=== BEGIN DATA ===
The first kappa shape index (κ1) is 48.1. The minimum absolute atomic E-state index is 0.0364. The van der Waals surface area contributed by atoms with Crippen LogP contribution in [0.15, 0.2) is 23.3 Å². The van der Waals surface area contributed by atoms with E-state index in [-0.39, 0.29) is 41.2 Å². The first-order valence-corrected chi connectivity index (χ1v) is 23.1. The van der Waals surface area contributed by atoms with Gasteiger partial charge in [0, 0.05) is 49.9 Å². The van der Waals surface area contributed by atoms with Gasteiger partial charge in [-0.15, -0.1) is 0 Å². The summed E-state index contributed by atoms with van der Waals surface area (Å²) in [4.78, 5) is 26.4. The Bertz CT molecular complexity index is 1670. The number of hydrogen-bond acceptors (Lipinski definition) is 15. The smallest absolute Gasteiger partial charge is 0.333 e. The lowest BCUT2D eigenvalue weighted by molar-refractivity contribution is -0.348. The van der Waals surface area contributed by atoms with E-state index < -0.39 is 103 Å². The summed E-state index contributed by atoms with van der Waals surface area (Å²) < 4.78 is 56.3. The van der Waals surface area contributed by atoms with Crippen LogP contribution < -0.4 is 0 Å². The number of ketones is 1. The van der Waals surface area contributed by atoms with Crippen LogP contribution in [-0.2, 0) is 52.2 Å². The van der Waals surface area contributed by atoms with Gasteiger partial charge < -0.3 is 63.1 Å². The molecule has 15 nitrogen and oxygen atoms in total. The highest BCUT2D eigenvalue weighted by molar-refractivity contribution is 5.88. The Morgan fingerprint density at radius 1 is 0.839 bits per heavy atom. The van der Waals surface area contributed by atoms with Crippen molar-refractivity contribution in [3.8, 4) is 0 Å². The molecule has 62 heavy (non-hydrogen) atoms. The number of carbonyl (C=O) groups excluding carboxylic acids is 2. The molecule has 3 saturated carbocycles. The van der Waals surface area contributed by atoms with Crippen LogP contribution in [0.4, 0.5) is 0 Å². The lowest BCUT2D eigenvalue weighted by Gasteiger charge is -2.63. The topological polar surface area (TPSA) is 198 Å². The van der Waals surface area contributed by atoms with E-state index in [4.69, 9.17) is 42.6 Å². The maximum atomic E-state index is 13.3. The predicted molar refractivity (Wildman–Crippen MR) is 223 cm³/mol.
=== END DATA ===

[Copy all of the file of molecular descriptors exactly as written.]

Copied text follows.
The first kappa shape index (κ1) is 48.1. The minimum absolute atomic E-state index is 0.0364. The van der Waals surface area contributed by atoms with Crippen LogP contribution in [0.15, 0.2) is 23.3 Å². The van der Waals surface area contributed by atoms with E-state index in [-0.39, 0.29) is 41.2 Å². The first-order valence-corrected chi connectivity index (χ1v) is 23.1. The van der Waals surface area contributed by atoms with Gasteiger partial charge in [0, 0.05) is 49.9 Å². The van der Waals surface area contributed by atoms with Gasteiger partial charge in [-0.15, -0.1) is 0 Å². The summed E-state index contributed by atoms with van der Waals surface area (Å²) in [4.78, 5) is 26.4. The Bertz CT molecular complexity index is 1670. The number of hydrogen-bond acceptors (Lipinski definition) is 15. The smallest absolute Gasteiger partial charge is 0.333 e. The lowest BCUT2D eigenvalue weighted by molar-refractivity contribution is -0.348. The van der Waals surface area contributed by atoms with E-state index < -0.39 is 103 Å². The summed E-state index contributed by atoms with van der Waals surface area (Å²) < 4.78 is 56.3. The van der Waals surface area contributed by atoms with Crippen LogP contribution < -0.4 is 0 Å². The number of ketones is 1. The van der Waals surface area contributed by atoms with Crippen LogP contribution in [-0.2, 0) is 52.2 Å². The van der Waals surface area contributed by atoms with Gasteiger partial charge < -0.3 is 63.1 Å². The molecule has 15 nitrogen and oxygen atoms in total. The highest BCUT2D eigenvalue weighted by molar-refractivity contribution is 5.88. The Morgan fingerprint density at radius 1 is 0.839 bits per heavy atom. The van der Waals surface area contributed by atoms with Crippen molar-refractivity contribution in [3.8, 4) is 0 Å². The molecule has 62 heavy (non-hydrogen) atoms. The number of carbonyl (C=O) groups excluding carboxylic acids is 2. The molecule has 3 saturated carbocycles. The van der Waals surface area contributed by atoms with Crippen LogP contribution in [0.4, 0.5) is 0 Å². The lowest BCUT2D eigenvalue weighted by Gasteiger charge is -2.63. The topological polar surface area (TPSA) is 198 Å². The van der Waals surface area contributed by atoms with E-state index in [4.69, 9.17) is 42.6 Å². The maximum atomic E-state index is 13.3. The predicted molar refractivity (Wildman–Crippen MR) is 223 cm³/mol.